Young puffin putting in a cheeky appearance on one of our live cams! Photo by Jaime

    ...a PUFFLING!

    Often, visitors coming to the cliffs to see their first puffins marvel at how small they are, and it’s easy if you’ve not seen them before to think that those on the cliffs must be young! But the fact is, adult puffins really are that tiny. The young themselves stay in their nests in the many cracks, holes, and crevices in the cliffs, and generally don’t come out until they’re ready to fledge and head far out to sea – which happens under the safe cover of darkness. Seeing a young puffin (or ‘puffling’ as they are called) is a very rare treat indeed, with many of our long-term volunteers never having seen even one in their many years of service. By the time they show themselves they’re roughly the same size as their parents, and more or less ready to leave!

    A few days later, on Wednesday, one of our viewpoint volunteers spotted another through a telescope off Bartlett Nab viewpoint.

    Digiscope of three adult puffins and one puffling off Bartlett Nab viewpoint, spotted by volunteer Lee W. Photo by Jaime.

    Two puffling sightings in a week is a very sure sign that our young puffins are reaching the age where they’re leaving the cliffs – and their parents won’t be far behind, as puffins truly are seabirds, and live most of the year at sea. What does this mean for us? Well, it means...

    For those of us still hoping to glimpse a puffin, best get to the cliffs within the next week or two – very soon, they’ll all be gone!

    The puffins will be flying away very soon, hurry to the cliffs to catch a last glimpse! Photo by Jaime.

    Of course, some of our other residents and their young will be with us quite a while yet, such as our incredible gannets and fulmars, as well as our grassland birds, insects, mammals, and more – there’s no shortage of things to see and new clifftop activities are in the works for later summer.

    Gannet and chick off Jubilee Corner viewpoint. Photo by Jaime.

    On the recent sightings front, and to give you an idea of what’s around at the moment, the reserve has been all aflutter with a variety of insects: narrow-banded 5-spot burnett moths; small tortoiseshell, red admiral, ringlet, small copper, and cabbage white butterflies; scorpionflies (not dangerous as they sound – they take their name from the male’s long, curled thorax, but don’t sting or bite!); and a variety of shield bugs are all to be found without trouble.

    Shield bug found by education volunteer Peter N. Photo by Jaime.

    For our ornithologists, the tree sparrows (including some juveniles), linnets, corn and reed buntings, sedge warblers, wagtails, and whitethroats have all been seen almost daily in the reserve’s fields and hedgerows. Our peregrines have not been spotted in the last few days, but a pair were seen near Staple Newk viewpoint on 1 July, and a single one the following day in the same place. On Saturday 5 July, a visitor reported a male cuckoo on Bempton Lane leading up to the reserve, as well as a great skua and barn owl near Jubilee viewpoint. On 7 July one of our volunteers spotted a moorhen, and on Tuesday 8 July both a lone curlew and a marsh harrier were to be seen flying over the reserve near RAF Bempton.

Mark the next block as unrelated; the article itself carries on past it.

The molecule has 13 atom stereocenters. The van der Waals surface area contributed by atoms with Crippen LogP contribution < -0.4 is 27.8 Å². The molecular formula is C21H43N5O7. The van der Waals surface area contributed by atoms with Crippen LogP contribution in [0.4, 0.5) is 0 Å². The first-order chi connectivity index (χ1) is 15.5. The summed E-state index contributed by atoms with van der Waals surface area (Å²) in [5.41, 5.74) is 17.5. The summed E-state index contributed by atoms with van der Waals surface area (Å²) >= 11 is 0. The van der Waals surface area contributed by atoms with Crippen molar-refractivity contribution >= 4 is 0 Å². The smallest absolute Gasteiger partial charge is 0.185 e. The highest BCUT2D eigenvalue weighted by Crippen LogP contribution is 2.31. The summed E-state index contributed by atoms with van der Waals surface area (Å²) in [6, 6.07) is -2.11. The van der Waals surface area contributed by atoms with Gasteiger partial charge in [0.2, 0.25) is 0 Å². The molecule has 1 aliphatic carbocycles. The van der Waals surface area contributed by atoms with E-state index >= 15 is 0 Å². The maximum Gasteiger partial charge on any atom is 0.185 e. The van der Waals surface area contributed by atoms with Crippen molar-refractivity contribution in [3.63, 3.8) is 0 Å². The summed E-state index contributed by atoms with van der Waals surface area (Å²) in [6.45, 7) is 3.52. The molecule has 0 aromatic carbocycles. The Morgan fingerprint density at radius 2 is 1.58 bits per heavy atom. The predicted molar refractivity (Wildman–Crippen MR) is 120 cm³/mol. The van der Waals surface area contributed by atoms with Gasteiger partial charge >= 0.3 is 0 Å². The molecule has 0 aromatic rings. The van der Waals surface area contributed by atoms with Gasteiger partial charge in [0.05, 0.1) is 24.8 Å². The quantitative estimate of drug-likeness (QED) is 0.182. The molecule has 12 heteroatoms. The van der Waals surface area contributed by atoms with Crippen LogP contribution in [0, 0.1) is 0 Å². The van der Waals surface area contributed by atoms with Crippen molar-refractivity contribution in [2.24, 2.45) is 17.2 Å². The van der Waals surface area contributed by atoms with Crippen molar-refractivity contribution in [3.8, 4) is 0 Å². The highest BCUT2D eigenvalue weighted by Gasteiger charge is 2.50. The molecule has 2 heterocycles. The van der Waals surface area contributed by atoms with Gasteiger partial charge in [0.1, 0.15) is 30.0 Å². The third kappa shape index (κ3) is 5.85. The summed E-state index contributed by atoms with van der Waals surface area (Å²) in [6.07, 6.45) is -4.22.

Photo by Jaime.

    Twice in the past week, on Wednesday 2 July and again on Tuesday 8 July, gannet feeding frenzies were witnessed from the cliffs. Typically, these birds feed quite far out indeed, averaging approximately 150km round-trip on a food run. Yesterday, they were feeding so close to the cliffs, they could be seen without binoculars from all viewpoints making their amazing plunge-dives into the sea. Unlike many of our birds, gannets hunt from the air, spotting fish with their keen eyesight, and then making a sharp dive, hitting the water at up to 60mph to catch their prey! The ways these birds have adapted are just remarkable, and if you get a chance to see them feed, I highly recommend it! The huge groups of feeding gannets paired with a handful of equally huge rafts of our smallest seabirds, the kittiwakes, feeding by the cliff bottoms yesterday suggest that there must be an abundance of fish of a variety of sizes in the area, which may create ideal conditions for attracting many of our sea mammals. We’re still having fairly regular reports of harbour porpoises and grey seals off the cliffs, and while we’ve still not spotted one, the occasional reports of minke whales in the area continue to come in, so we’re certainly watching carefully!

    To finish out the update, last time, I said we’d have a little mystery. In the last week or two, several astute visitors have noted that there seem to be a lot of butterfly wings strewn along the reserve’s paths and trails. What’s going on?

    Wings on the trail... where has their owner gone? Photo by Jaime.

    As you can see, they’re often found in pairs or small groups, and all missing their owners! So I did a little asking around. The general agreement seems to be that they’re being predated upon. Manager Keith C. suggested the culprit might be bats. Warden Dave A. suggested birds. In any case, it turns out that butterflies are actually rather nutritious – but only their meaty bits! Both bats and birds such as swifts and swallows will catch butterflies if they can, and eat the healthy bits whilst still in flight, dropping only the wings as they pass. It’s an unfortunate story for the butterflies, but good for the bats and birds, not to mention for any of us who’d like to get a closer look at the intricate patterns on the different butterflies’ wings!